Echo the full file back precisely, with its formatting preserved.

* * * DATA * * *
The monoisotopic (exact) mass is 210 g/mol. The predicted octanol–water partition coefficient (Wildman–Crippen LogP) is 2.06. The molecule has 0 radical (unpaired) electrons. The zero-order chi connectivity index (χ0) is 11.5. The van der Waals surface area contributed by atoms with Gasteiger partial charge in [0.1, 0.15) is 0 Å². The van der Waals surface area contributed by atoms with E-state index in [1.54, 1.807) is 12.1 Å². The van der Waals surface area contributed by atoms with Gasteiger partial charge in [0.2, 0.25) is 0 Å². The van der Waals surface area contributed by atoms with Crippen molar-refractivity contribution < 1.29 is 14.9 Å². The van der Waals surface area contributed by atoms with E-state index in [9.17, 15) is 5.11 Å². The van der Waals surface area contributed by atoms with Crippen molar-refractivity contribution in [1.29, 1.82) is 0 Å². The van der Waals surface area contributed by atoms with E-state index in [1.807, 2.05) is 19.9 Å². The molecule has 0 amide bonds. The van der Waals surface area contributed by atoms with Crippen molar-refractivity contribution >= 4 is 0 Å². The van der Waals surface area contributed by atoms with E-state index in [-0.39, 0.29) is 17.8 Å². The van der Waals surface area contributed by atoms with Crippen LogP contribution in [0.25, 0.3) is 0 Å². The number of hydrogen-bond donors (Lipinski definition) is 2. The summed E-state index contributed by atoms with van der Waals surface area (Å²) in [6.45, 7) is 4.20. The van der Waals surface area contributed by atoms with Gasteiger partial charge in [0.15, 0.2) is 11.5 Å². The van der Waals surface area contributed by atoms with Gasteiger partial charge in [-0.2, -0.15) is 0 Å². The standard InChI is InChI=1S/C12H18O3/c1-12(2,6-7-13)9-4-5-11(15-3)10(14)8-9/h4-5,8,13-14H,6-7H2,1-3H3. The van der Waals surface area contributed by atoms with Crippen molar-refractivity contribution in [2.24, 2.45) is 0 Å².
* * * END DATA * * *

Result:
The monoisotopic (exact) mass is 210 g/mol. The predicted octanol–water partition coefficient (Wildman–Crippen LogP) is 2.06. The molecule has 0 radical (unpaired) electrons. The zero-order chi connectivity index (χ0) is 11.5. The van der Waals surface area contributed by atoms with Gasteiger partial charge in [0.1, 0.15) is 0 Å². The van der Waals surface area contributed by atoms with E-state index in [1.54, 1.807) is 12.1 Å². The van der Waals surface area contributed by atoms with Gasteiger partial charge in [0.2, 0.25) is 0 Å². The van der Waals surface area contributed by atoms with Crippen molar-refractivity contribution < 1.29 is 14.9 Å². The van der Waals surface area contributed by atoms with E-state index in [9.17, 15) is 5.11 Å². The van der Waals surface area contributed by atoms with Crippen molar-refractivity contribution in [1.29, 1.82) is 0 Å². The van der Waals surface area contributed by atoms with E-state index in [1.807, 2.05) is 19.9 Å². The molecule has 0 amide bonds. The van der Waals surface area contributed by atoms with Crippen molar-refractivity contribution >= 4 is 0 Å². The van der Waals surface area contributed by atoms with E-state index in [-0.39, 0.29) is 17.8 Å². The van der Waals surface area contributed by atoms with Crippen LogP contribution in [0.25, 0.3) is 0 Å². The number of hydrogen-bond donors (Lipinski definition) is 2. The summed E-state index contributed by atoms with van der Waals surface area (Å²) in [6.45, 7) is 4.20. The van der Waals surface area contributed by atoms with Gasteiger partial charge in [0.15, 0.2) is 11.5 Å². The van der Waals surface area contributed by atoms with Gasteiger partial charge in [-0.2, -0.15) is 0 Å². The standard InChI is InChI=1S/C12H18O3/c1-12(2,6-7-13)9-4-5-11(15-3)10(14)8-9/h4-5,8,13-14H,6-7H2,1-3H3. The van der Waals surface area contributed by atoms with Crippen molar-refractivity contribution in [2.24, 2.45) is 0 Å².